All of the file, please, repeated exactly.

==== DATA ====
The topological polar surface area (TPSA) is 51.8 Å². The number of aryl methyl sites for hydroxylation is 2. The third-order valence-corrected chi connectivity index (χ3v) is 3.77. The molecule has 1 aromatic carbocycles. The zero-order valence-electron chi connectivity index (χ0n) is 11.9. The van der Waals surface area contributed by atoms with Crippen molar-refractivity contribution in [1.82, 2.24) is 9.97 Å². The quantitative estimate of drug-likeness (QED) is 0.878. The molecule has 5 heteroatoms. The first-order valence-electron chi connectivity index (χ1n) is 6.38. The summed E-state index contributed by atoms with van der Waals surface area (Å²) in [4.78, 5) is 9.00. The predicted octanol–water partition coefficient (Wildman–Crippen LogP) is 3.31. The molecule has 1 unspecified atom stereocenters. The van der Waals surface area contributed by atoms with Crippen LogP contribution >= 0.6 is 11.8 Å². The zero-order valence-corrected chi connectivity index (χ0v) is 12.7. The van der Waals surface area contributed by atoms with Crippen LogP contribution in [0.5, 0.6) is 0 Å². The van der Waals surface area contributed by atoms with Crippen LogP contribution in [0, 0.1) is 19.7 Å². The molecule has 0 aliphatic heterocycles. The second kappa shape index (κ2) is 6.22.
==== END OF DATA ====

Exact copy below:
The topological polar surface area (TPSA) is 51.8 Å². The number of aryl methyl sites for hydroxylation is 2. The third-order valence-corrected chi connectivity index (χ3v) is 3.77. The molecule has 1 aromatic carbocycles. The zero-order valence-electron chi connectivity index (χ0n) is 11.9. The van der Waals surface area contributed by atoms with Crippen molar-refractivity contribution in [1.82, 2.24) is 9.97 Å². The quantitative estimate of drug-likeness (QED) is 0.878. The molecule has 5 heteroatoms. The first-order valence-electron chi connectivity index (χ1n) is 6.38. The summed E-state index contributed by atoms with van der Waals surface area (Å²) in [4.78, 5) is 9.00. The predicted octanol–water partition coefficient (Wildman–Crippen LogP) is 3.31. The molecule has 1 unspecified atom stereocenters. The van der Waals surface area contributed by atoms with Crippen LogP contribution >= 0.6 is 11.8 Å². The zero-order valence-corrected chi connectivity index (χ0v) is 12.7. The van der Waals surface area contributed by atoms with Crippen LogP contribution in [0.5, 0.6) is 0 Å². The van der Waals surface area contributed by atoms with Crippen LogP contribution in [0, 0.1) is 19.7 Å². The molecule has 0 aliphatic heterocycles. The second kappa shape index (κ2) is 6.22.